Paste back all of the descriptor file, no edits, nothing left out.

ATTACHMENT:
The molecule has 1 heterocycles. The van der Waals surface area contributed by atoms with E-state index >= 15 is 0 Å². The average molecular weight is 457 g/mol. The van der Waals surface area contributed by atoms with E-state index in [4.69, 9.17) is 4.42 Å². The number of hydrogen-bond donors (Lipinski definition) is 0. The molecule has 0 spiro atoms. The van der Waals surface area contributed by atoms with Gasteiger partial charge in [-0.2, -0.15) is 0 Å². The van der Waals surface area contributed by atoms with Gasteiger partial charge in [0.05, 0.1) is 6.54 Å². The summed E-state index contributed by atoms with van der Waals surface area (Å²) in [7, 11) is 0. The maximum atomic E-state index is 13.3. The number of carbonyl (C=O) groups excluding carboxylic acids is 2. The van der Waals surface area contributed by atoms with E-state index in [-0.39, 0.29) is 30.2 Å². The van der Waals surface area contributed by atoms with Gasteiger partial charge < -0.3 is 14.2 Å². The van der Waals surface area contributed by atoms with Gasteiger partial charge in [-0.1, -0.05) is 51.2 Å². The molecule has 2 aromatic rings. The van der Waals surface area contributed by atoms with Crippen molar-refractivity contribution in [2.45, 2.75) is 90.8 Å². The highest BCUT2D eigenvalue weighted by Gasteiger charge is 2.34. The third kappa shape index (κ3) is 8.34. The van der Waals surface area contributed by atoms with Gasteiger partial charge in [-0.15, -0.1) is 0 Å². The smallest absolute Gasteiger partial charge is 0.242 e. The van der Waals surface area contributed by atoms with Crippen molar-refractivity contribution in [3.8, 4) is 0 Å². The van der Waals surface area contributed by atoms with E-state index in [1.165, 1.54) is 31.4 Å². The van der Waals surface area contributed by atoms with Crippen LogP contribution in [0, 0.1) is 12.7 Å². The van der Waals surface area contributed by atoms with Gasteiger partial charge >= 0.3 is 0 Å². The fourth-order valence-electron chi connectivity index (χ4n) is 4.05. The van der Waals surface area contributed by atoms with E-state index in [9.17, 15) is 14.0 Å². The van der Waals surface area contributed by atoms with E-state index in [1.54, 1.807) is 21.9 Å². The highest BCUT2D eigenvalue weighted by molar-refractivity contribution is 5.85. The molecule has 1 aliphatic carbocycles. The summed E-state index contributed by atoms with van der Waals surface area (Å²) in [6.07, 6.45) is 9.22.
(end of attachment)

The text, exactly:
The molecule has 1 heterocycles. The van der Waals surface area contributed by atoms with E-state index >= 15 is 0 Å². The average molecular weight is 457 g/mol. The van der Waals surface area contributed by atoms with E-state index in [4.69, 9.17) is 4.42 Å². The number of hydrogen-bond donors (Lipinski definition) is 0. The molecule has 0 spiro atoms. The van der Waals surface area contributed by atoms with Gasteiger partial charge in [-0.2, -0.15) is 0 Å². The van der Waals surface area contributed by atoms with Gasteiger partial charge in [0.05, 0.1) is 6.54 Å². The summed E-state index contributed by atoms with van der Waals surface area (Å²) in [7, 11) is 0. The maximum atomic E-state index is 13.3. The number of carbonyl (C=O) groups excluding carboxylic acids is 2. The van der Waals surface area contributed by atoms with E-state index in [-0.39, 0.29) is 30.2 Å². The van der Waals surface area contributed by atoms with Gasteiger partial charge < -0.3 is 14.2 Å². The van der Waals surface area contributed by atoms with Gasteiger partial charge in [-0.1, -0.05) is 51.2 Å². The molecule has 2 aromatic rings. The van der Waals surface area contributed by atoms with Crippen molar-refractivity contribution in [2.45, 2.75) is 90.8 Å². The highest BCUT2D eigenvalue weighted by Gasteiger charge is 2.34. The third kappa shape index (κ3) is 8.34. The van der Waals surface area contributed by atoms with Gasteiger partial charge in [-0.15, -0.1) is 0 Å². The smallest absolute Gasteiger partial charge is 0.242 e. The van der Waals surface area contributed by atoms with Crippen molar-refractivity contribution in [3.8, 4) is 0 Å². The van der Waals surface area contributed by atoms with E-state index in [1.165, 1.54) is 31.4 Å². The van der Waals surface area contributed by atoms with Crippen LogP contribution in [0, 0.1) is 12.7 Å². The van der Waals surface area contributed by atoms with Gasteiger partial charge >= 0.3 is 0 Å². The fourth-order valence-electron chi connectivity index (χ4n) is 4.05. The van der Waals surface area contributed by atoms with E-state index in [9.17, 15) is 14.0 Å². The van der Waals surface area contributed by atoms with E-state index in [1.54, 1.807) is 21.9 Å². The highest BCUT2D eigenvalue weighted by molar-refractivity contribution is 5.85. The molecule has 1 aliphatic carbocycles. The summed E-state index contributed by atoms with van der Waals surface area (Å²) in [6.07, 6.45) is 9.22.